Toastmasters is NOT meant to be a cost-effective English conversation school!

Though repetitive, we would like to emphasize once again that Toastmasters focuses on communication, speech and leadership skills - it is NOT a cost-effective English conversation school nor an interest group getting together to learn English itself.

AtToastmasters we do not teach English.

Sometimes we get questions like "Which should I join to improve my English skills - Toastmasters or an English conversation school?" There is no correct answer to this question because it largely depends on what your focus is. Learning English is not our Club's focus - improving communication and leadership skills is - so if you join the club solely for the purpose of learning English, you may be disappointed.

English is our tool of communication just like Japanese or any other languages.

We call VTMC an "advanced English Club" because we set English skill requirements. However, the requirement is not as high as to require members to speak like a native speaker. Learning to speak English "perfectly" like our mother tongue is not our purpose. Instead, we practise our speech skills so that we can convey our messages to the international audience.

There are millions of people in the world who speak English as their second language. Their accent may differ from native speakers, but there are many non-native speakers from Asia, Europe, South America and many other parts of the world who can convey their messages to the international audience confidently and effectively using English as a tool of communication. This is what we envision in VTMC.

Toastmasters International values such a concept. For example, we have an annual worldwide speech contest called World Champion of Public Speaking. In the past few years, even though they are still outnumbered by native English speakers, there is an increase in the number of non-native speakers receiving significant awards in this contest. Good speech organization conveying the right messages, and the ability to capture the audience's attention through delivery including body language, use of vocal variety and pauses are much more important than speaking "perfect English".

That said, we do not deny the importance of proper grammar and pronunciation. Instead, we provide an environment where we use English as a communication tool on a regular basis, which could be a good motivation for members to learn more about such essential elements of the English language on their own.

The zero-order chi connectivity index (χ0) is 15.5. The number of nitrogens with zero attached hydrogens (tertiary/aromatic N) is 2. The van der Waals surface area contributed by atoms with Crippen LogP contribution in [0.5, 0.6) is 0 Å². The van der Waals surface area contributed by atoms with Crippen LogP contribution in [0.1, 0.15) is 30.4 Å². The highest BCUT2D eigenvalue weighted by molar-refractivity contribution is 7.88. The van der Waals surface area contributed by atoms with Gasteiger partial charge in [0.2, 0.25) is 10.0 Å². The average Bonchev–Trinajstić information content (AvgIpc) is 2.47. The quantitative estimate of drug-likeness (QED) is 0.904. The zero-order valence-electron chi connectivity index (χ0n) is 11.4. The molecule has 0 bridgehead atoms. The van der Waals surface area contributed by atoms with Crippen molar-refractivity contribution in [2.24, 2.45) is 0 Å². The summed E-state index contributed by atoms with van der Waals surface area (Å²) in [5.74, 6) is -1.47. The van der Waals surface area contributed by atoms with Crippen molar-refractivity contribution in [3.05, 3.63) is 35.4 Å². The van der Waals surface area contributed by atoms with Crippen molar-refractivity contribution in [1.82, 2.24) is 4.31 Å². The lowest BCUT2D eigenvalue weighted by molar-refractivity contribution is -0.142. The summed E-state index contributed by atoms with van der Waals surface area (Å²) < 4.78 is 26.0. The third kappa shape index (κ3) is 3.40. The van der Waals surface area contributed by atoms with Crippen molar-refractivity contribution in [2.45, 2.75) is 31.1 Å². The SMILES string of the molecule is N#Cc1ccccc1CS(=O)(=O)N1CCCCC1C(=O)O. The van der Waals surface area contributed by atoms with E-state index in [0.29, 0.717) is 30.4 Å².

Frequently-made comments on English and Toastmasters

"I am interested in Toastmasters, but I do not think my English skills is good enough."

Aside from VTMC, we have bilingual (English and Japanese) Clubs and Japanese-only Clubs nearby. (Click here to view the list), so you have the option of joining such Clubs or obtaining dual membership of VTMC and a bilingual or Japanese-only Club.

In fact, speeches in our first language is much more difficult and rewarding than often thought. (Note: most Toastmasters Clubs in North America are in English only and a large part of the members there are native speakers!) In our mother tongue, we are able to practice our speeches with more attention to the speech organization, message and the presentation aspects instead of just grammar or pronunciation.In fact, most of the VTMC founding officers are dual members of Japanese-only or bilingual Clubs.

"I would like feedback from a professional English teacher. Please correct my pronunciation one by one."

We are afraid that at Toastmasters, we do not offer such programs. We would recommend that you consider other alternatives such as an English conversation school or a language exchange program.

"I am not interested in listening to the speeches of other Japanese people. I am interested in speaking only with native speakers."

In Toastmasters, we do not select members based on mother tongues, nationalities or origins, according to the anti-discriminatory code. If you are interested in interacting with only native speakers, we would recommend you seek other alternatives rather than a Toastmasters Club.